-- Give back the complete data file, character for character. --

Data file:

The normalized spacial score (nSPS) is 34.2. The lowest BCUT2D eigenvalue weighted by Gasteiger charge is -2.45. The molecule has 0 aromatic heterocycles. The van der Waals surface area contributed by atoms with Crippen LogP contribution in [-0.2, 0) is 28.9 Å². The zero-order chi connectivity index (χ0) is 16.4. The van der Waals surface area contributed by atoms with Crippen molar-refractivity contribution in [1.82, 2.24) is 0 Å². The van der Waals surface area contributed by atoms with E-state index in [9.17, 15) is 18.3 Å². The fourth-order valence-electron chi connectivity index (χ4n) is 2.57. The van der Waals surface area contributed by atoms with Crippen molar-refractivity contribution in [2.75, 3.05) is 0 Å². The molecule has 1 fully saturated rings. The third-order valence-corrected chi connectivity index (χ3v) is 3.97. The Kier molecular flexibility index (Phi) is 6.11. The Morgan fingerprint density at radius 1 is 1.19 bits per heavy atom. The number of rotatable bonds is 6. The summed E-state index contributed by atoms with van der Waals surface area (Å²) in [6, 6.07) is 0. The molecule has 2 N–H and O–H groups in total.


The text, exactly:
The normalized spacial score (nSPS) is 34.2. The lowest BCUT2D eigenvalue weighted by Gasteiger charge is -2.45. The molecule has 0 aromatic heterocycles. The van der Waals surface area contributed by atoms with Crippen LogP contribution in [-0.2, 0) is 28.9 Å². The zero-order chi connectivity index (χ0) is 16.4. The van der Waals surface area contributed by atoms with Crippen molar-refractivity contribution in [1.82, 2.24) is 0 Å². The van der Waals surface area contributed by atoms with E-state index in [9.17, 15) is 18.3 Å². The fourth-order valence-electron chi connectivity index (χ4n) is 2.57. The van der Waals surface area contributed by atoms with Crippen molar-refractivity contribution in [2.75, 3.05) is 0 Å². The molecule has 1 fully saturated rings. The third-order valence-corrected chi connectivity index (χ3v) is 3.97. The Kier molecular flexibility index (Phi) is 6.11. The Morgan fingerprint density at radius 1 is 1.19 bits per heavy atom. The number of rotatable bonds is 6. The summed E-state index contributed by atoms with van der Waals surface area (Å²) in [6, 6.07) is 0. The molecule has 2 N–H and O–H groups in total.